American Doubts about Health Care

American Doubts about Health Care

American Doubts about Health Care

It’s not surprising that some Americans would have increased doubt about the US health care system since early 2020.

Of course, the pandemic was not caused by the US health care system, but with over one million deaths attributed to COVID so far, the health care system was not likely to escape a share of the blame. But that said, what is most striking about the attitudes of Americans toward the US health care system is not their more recent doubts, but rather the steadiness of their doubts during the last two decades, according to results from just-released Gallup polling (January 19, 2023).

For example, this measure suggests that only about one-third of Americans think the US health care system has minor or no problems–and that percentage hasn’t varied much in the last 20 years. Consider for a moment all the changes in the US healthcare system in the last 20 years, including the passage and enacting of the Patient Protection and Affordable Health Care Act of 2010. In these longer term pattern of satisfaction with the overall US health care system, none of these changes seem to have had a major positive or negative effect on how Americans see health care.

Perhaps the most interesting pattern in these survey results is that while about 60-65% of the over-55 age group view US health care quality as “excellent” or “good,” while the the satisfaction of younger health care groups with the quality of US health care seems has been diminishing for the last decade or so. Unless the opinions of younger Americans about US health care undergo a substantial shift, the pressures to “do something” about the quality of US healthcare seem likely to rise. 

Similarly, while about 60% of Americans are consistently satisfied with the cost of their own health care, only about 20-25% are satisfied with the total cost of health care for the country.

American_Doubts_about_Health_Care-_Graph_1.jpg

 Similarly, while about 60% of Americans are consistently satisfied with the cost of their own health care, only about 20-25% are satisfied with the total cost of health care for the country.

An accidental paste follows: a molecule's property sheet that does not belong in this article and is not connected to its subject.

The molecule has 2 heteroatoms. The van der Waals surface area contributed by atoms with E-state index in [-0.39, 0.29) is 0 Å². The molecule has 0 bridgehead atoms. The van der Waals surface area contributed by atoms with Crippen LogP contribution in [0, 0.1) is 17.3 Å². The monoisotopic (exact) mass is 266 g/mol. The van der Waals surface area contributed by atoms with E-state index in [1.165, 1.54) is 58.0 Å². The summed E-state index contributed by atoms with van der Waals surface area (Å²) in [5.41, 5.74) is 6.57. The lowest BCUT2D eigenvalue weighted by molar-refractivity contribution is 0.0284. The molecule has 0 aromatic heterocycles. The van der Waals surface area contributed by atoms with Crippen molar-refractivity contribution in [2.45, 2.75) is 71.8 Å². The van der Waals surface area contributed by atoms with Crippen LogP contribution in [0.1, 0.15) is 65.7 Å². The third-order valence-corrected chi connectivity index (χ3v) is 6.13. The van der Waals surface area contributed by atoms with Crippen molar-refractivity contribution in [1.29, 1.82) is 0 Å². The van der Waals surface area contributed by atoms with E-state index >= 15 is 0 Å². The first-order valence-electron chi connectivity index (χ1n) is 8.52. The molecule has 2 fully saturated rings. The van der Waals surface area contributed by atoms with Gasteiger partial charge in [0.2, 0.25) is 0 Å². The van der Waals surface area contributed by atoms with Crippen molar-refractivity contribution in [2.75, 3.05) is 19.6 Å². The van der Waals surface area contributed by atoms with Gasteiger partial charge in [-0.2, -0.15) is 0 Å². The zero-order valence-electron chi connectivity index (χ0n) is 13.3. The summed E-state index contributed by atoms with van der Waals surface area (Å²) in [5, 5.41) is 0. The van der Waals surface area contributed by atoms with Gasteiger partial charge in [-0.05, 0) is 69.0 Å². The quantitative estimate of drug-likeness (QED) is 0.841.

American_Doubts_about_Health_Care_-_Graph_2.jpg

Perhaps the most interesting pattern in these survey results is that while about 60-65% of the over-55 age group view US health care quality as “excellent” or “good,” while the the satisfaction of younger health care groups with the quality of US health care seems has been diminishing for the last decade or so. Unless the opinions of younger Americans about US health care undergo a substantial shift, the pressures to “do something” about the quality of US healthcare seem likely to rise.

American_Doubts_about_Health_Care_-_Graph_3.png

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Timothy Taylor

Global Economy Expert

Timothy Taylor is an American economist. He is managing editor of the Journal of Economic Perspectives, a quarterly academic journal produced at Macalester College and published by the American Economic Association. Taylor received his Bachelor of Arts degree from Haverford College and a master's degree in economics from Stanford University. At Stanford, he was winner of the award for excellent teaching in a large class (more than 30 students) given by the Associated Students of Stanford University. At Minnesota, he was named a Distinguished Lecturer by the Department of Economics and voted Teacher of the Year by the master's degree students at the Hubert H. Humphrey Institute of Public Affairs. Taylor has been a guest speaker for groups of teachers of high school economics, visiting diplomats from eastern Europe, talk-radio shows, and community groups. From 1989 to 1997, Professor Taylor wrote an economics opinion column for the San Jose Mercury-News. He has published multiple lectures on economics through The Teaching Company. With Rudolph Penner and Isabel Sawhill, he is co-author of Updating America's Social Contract (2000), whose first chapter provided an early radical centrist perspective, "An Agenda for the Radical Middle". Taylor is also the author of The Instant Economist: Everything You Need to Know About How the Economy Works, published by the Penguin Group in 2012. The fourth edition of Taylor's Principles of Economics textbook was published by Textbook Media in 2017.

   

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